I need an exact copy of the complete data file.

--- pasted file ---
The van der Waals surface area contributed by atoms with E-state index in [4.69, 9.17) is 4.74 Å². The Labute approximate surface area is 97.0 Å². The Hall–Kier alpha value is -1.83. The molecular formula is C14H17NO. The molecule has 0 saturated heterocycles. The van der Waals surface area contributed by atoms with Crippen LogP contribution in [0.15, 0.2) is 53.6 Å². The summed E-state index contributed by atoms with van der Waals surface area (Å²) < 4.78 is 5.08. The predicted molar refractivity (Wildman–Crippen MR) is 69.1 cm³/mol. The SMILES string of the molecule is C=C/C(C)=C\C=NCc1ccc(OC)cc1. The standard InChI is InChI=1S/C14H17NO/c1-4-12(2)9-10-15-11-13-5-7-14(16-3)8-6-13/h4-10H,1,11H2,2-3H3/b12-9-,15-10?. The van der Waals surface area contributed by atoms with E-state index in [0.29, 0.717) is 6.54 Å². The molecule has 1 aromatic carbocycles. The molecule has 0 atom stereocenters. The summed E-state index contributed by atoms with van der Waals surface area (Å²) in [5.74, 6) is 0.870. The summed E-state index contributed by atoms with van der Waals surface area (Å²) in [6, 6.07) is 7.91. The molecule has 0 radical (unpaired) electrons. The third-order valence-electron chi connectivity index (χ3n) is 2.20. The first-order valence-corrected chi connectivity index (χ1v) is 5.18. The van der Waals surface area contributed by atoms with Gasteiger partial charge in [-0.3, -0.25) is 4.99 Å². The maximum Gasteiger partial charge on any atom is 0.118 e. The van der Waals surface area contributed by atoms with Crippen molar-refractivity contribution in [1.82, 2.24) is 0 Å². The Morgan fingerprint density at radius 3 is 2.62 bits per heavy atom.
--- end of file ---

The van der Waals surface area contributed by atoms with E-state index in [4.69, 9.17) is 4.74 Å². The Labute approximate surface area is 97.0 Å². The Hall–Kier alpha value is -1.83. The molecular formula is C14H17NO. The molecule has 0 saturated heterocycles. The van der Waals surface area contributed by atoms with Crippen LogP contribution in [0.15, 0.2) is 53.6 Å². The summed E-state index contributed by atoms with van der Waals surface area (Å²) < 4.78 is 5.08. The predicted molar refractivity (Wildman–Crippen MR) is 69.1 cm³/mol. The SMILES string of the molecule is C=C/C(C)=C\C=NCc1ccc(OC)cc1. The standard InChI is InChI=1S/C14H17NO/c1-4-12(2)9-10-15-11-13-5-7-14(16-3)8-6-13/h4-10H,1,11H2,2-3H3/b12-9-,15-10?. The van der Waals surface area contributed by atoms with E-state index in [0.29, 0.717) is 6.54 Å². The molecule has 1 aromatic carbocycles. The molecule has 0 atom stereocenters. The summed E-state index contributed by atoms with van der Waals surface area (Å²) in [5.74, 6) is 0.870. The summed E-state index contributed by atoms with van der Waals surface area (Å²) in [6, 6.07) is 7.91. The molecule has 0 radical (unpaired) electrons. The third-order valence-electron chi connectivity index (χ3n) is 2.20. The first-order valence-corrected chi connectivity index (χ1v) is 5.18. The van der Waals surface area contributed by atoms with Gasteiger partial charge in [-0.3, -0.25) is 4.99 Å². The maximum Gasteiger partial charge on any atom is 0.118 e. The van der Waals surface area contributed by atoms with Crippen molar-refractivity contribution in [1.82, 2.24) is 0 Å². The Morgan fingerprint density at radius 3 is 2.62 bits per heavy atom.